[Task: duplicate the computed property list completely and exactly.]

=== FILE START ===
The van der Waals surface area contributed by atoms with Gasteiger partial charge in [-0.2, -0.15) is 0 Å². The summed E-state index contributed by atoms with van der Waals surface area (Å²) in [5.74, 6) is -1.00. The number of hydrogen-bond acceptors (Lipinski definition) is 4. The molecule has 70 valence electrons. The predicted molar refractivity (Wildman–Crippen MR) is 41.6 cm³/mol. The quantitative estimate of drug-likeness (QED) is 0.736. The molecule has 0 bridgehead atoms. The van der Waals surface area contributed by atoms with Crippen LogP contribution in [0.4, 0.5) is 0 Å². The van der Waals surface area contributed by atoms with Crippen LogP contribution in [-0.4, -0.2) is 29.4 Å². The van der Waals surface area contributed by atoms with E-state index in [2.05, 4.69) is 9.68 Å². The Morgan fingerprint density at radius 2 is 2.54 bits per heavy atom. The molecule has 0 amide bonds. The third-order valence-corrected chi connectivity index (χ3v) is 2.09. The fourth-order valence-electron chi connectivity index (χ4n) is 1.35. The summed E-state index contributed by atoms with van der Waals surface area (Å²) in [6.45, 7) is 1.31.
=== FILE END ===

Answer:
The van der Waals surface area contributed by atoms with Gasteiger partial charge in [-0.2, -0.15) is 0 Å². The summed E-state index contributed by atoms with van der Waals surface area (Å²) in [5.74, 6) is -1.00. The number of hydrogen-bond acceptors (Lipinski definition) is 4. The molecule has 70 valence electrons. The predicted molar refractivity (Wildman–Crippen MR) is 41.6 cm³/mol. The quantitative estimate of drug-likeness (QED) is 0.736. The molecule has 0 bridgehead atoms. The van der Waals surface area contributed by atoms with Crippen LogP contribution in [0.4, 0.5) is 0 Å². The van der Waals surface area contributed by atoms with Crippen LogP contribution in [-0.4, -0.2) is 29.4 Å². The van der Waals surface area contributed by atoms with E-state index in [2.05, 4.69) is 9.68 Å². The Morgan fingerprint density at radius 2 is 2.54 bits per heavy atom. The molecule has 0 amide bonds. The third-order valence-corrected chi connectivity index (χ3v) is 2.09. The fourth-order valence-electron chi connectivity index (χ4n) is 1.35. The summed E-state index contributed by atoms with van der Waals surface area (Å²) in [6.45, 7) is 1.31.